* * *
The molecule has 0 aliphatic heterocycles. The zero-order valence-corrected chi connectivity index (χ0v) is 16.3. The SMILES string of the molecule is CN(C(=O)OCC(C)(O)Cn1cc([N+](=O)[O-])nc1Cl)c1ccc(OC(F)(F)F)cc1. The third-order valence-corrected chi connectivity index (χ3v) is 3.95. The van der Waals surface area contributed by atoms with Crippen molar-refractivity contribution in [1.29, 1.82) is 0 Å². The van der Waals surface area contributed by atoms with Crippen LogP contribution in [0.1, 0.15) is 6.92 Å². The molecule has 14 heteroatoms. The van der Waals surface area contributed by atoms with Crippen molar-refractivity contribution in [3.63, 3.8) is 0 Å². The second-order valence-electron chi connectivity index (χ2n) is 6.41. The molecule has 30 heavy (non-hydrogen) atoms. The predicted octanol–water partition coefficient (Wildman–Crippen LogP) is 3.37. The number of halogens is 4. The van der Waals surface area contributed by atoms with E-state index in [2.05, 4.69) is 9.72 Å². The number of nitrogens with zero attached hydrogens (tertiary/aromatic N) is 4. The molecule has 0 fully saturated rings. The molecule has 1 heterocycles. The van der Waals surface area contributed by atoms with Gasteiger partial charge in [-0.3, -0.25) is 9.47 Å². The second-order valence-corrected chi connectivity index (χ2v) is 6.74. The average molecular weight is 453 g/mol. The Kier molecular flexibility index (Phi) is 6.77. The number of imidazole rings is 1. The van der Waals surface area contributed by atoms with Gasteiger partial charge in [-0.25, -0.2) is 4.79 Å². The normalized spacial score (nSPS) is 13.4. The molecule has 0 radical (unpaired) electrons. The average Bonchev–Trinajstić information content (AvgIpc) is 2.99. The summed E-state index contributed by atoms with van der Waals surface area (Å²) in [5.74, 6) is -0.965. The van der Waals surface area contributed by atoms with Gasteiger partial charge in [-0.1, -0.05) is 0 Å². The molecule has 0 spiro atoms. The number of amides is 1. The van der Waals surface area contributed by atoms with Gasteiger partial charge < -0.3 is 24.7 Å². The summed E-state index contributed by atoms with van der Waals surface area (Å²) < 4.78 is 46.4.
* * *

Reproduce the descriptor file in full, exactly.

The molecule has 0 aliphatic heterocycles. The zero-order valence-corrected chi connectivity index (χ0v) is 16.3. The SMILES string of the molecule is CN(C(=O)OCC(C)(O)Cn1cc([N+](=O)[O-])nc1Cl)c1ccc(OC(F)(F)F)cc1. The third-order valence-corrected chi connectivity index (χ3v) is 3.95. The van der Waals surface area contributed by atoms with Crippen molar-refractivity contribution in [1.29, 1.82) is 0 Å². The van der Waals surface area contributed by atoms with Crippen LogP contribution in [0.1, 0.15) is 6.92 Å². The molecule has 14 heteroatoms. The van der Waals surface area contributed by atoms with Crippen molar-refractivity contribution in [3.63, 3.8) is 0 Å². The second-order valence-electron chi connectivity index (χ2n) is 6.41. The molecule has 30 heavy (non-hydrogen) atoms. The predicted octanol–water partition coefficient (Wildman–Crippen LogP) is 3.37. The number of halogens is 4. The van der Waals surface area contributed by atoms with E-state index in [2.05, 4.69) is 9.72 Å². The number of nitrogens with zero attached hydrogens (tertiary/aromatic N) is 4. The molecule has 0 fully saturated rings. The molecule has 1 heterocycles. The van der Waals surface area contributed by atoms with Gasteiger partial charge in [-0.3, -0.25) is 9.47 Å². The second-order valence-corrected chi connectivity index (χ2v) is 6.74. The average molecular weight is 453 g/mol. The Kier molecular flexibility index (Phi) is 6.77. The number of imidazole rings is 1. The van der Waals surface area contributed by atoms with Gasteiger partial charge in [-0.25, -0.2) is 4.79 Å². The normalized spacial score (nSPS) is 13.4. The molecule has 0 radical (unpaired) electrons. The average Bonchev–Trinajstić information content (AvgIpc) is 2.99. The summed E-state index contributed by atoms with van der Waals surface area (Å²) in [5.74, 6) is -0.965. The van der Waals surface area contributed by atoms with Gasteiger partial charge in [-0.1, -0.05) is 0 Å². The molecule has 0 spiro atoms. The number of amides is 1. The van der Waals surface area contributed by atoms with Gasteiger partial charge < -0.3 is 24.7 Å². The summed E-state index contributed by atoms with van der Waals surface area (Å²) < 4.78 is 46.4.